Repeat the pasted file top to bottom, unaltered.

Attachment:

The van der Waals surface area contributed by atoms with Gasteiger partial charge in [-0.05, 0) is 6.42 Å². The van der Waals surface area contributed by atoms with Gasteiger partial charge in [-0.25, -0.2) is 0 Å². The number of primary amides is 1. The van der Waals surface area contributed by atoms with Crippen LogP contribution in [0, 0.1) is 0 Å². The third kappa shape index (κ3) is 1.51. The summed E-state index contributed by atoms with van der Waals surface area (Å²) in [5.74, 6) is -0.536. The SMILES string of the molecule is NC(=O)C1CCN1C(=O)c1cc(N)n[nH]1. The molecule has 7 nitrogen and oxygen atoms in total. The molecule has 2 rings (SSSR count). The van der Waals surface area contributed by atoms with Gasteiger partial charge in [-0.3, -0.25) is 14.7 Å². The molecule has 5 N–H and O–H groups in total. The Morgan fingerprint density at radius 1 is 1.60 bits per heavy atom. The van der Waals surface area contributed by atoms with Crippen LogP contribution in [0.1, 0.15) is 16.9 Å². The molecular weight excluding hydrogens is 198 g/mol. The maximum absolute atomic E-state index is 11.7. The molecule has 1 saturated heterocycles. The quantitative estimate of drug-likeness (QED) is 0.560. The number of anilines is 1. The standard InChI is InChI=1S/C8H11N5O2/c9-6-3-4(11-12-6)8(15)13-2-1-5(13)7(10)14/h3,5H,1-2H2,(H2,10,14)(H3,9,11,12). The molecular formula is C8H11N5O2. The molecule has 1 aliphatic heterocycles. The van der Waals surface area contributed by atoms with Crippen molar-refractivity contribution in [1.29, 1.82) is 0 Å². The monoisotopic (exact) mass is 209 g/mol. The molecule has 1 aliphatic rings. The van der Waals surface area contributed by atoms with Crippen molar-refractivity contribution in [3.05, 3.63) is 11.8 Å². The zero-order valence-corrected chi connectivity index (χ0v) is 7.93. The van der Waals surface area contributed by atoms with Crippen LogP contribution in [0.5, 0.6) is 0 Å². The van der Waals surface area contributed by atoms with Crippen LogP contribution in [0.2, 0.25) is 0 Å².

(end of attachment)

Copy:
The van der Waals surface area contributed by atoms with Gasteiger partial charge in [-0.05, 0) is 6.42 Å². The van der Waals surface area contributed by atoms with Gasteiger partial charge in [-0.25, -0.2) is 0 Å². The number of primary amides is 1. The van der Waals surface area contributed by atoms with Crippen LogP contribution in [0, 0.1) is 0 Å². The third kappa shape index (κ3) is 1.51. The summed E-state index contributed by atoms with van der Waals surface area (Å²) in [5.74, 6) is -0.536. The SMILES string of the molecule is NC(=O)C1CCN1C(=O)c1cc(N)n[nH]1. The molecule has 7 nitrogen and oxygen atoms in total. The molecule has 2 rings (SSSR count). The van der Waals surface area contributed by atoms with Gasteiger partial charge in [-0.3, -0.25) is 14.7 Å². The molecule has 5 N–H and O–H groups in total. The Morgan fingerprint density at radius 1 is 1.60 bits per heavy atom. The van der Waals surface area contributed by atoms with Crippen LogP contribution in [0.1, 0.15) is 16.9 Å². The molecular weight excluding hydrogens is 198 g/mol. The maximum absolute atomic E-state index is 11.7. The molecule has 1 saturated heterocycles. The quantitative estimate of drug-likeness (QED) is 0.560. The number of anilines is 1. The standard InChI is InChI=1S/C8H11N5O2/c9-6-3-4(11-12-6)8(15)13-2-1-5(13)7(10)14/h3,5H,1-2H2,(H2,10,14)(H3,9,11,12). The molecular formula is C8H11N5O2. The molecule has 1 aliphatic heterocycles. The van der Waals surface area contributed by atoms with Crippen molar-refractivity contribution in [1.29, 1.82) is 0 Å². The monoisotopic (exact) mass is 209 g/mol. The molecule has 1 aliphatic rings. The van der Waals surface area contributed by atoms with Crippen molar-refractivity contribution in [3.05, 3.63) is 11.8 Å². The zero-order valence-corrected chi connectivity index (χ0v) is 7.93. The van der Waals surface area contributed by atoms with Crippen LogP contribution in [0.5, 0.6) is 0 Å². The van der Waals surface area contributed by atoms with Crippen LogP contribution in [0.2, 0.25) is 0 Å².